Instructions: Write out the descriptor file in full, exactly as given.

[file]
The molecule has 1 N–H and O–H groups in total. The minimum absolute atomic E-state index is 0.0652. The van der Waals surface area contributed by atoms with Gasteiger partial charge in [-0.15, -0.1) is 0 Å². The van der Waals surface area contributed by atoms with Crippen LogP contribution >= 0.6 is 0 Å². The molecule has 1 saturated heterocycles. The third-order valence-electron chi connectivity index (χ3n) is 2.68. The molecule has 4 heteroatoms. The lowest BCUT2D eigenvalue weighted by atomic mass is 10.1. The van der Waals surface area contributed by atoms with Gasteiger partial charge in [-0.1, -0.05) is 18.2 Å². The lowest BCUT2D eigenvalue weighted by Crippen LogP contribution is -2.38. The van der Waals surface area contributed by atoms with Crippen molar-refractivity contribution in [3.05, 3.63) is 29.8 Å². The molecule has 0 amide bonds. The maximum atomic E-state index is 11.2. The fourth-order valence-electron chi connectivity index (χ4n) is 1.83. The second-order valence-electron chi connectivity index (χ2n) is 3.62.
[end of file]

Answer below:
The molecule has 1 N–H and O–H groups in total. The minimum absolute atomic E-state index is 0.0652. The van der Waals surface area contributed by atoms with Gasteiger partial charge in [-0.15, -0.1) is 0 Å². The van der Waals surface area contributed by atoms with Crippen LogP contribution >= 0.6 is 0 Å². The molecule has 1 saturated heterocycles. The third-order valence-electron chi connectivity index (χ3n) is 2.68. The molecule has 4 heteroatoms. The lowest BCUT2D eigenvalue weighted by atomic mass is 10.1. The van der Waals surface area contributed by atoms with Gasteiger partial charge in [-0.1, -0.05) is 18.2 Å². The lowest BCUT2D eigenvalue weighted by Crippen LogP contribution is -2.38. The van der Waals surface area contributed by atoms with Crippen molar-refractivity contribution in [3.05, 3.63) is 29.8 Å². The molecule has 0 amide bonds. The maximum atomic E-state index is 11.2. The fourth-order valence-electron chi connectivity index (χ4n) is 1.83. The second-order valence-electron chi connectivity index (χ2n) is 3.62.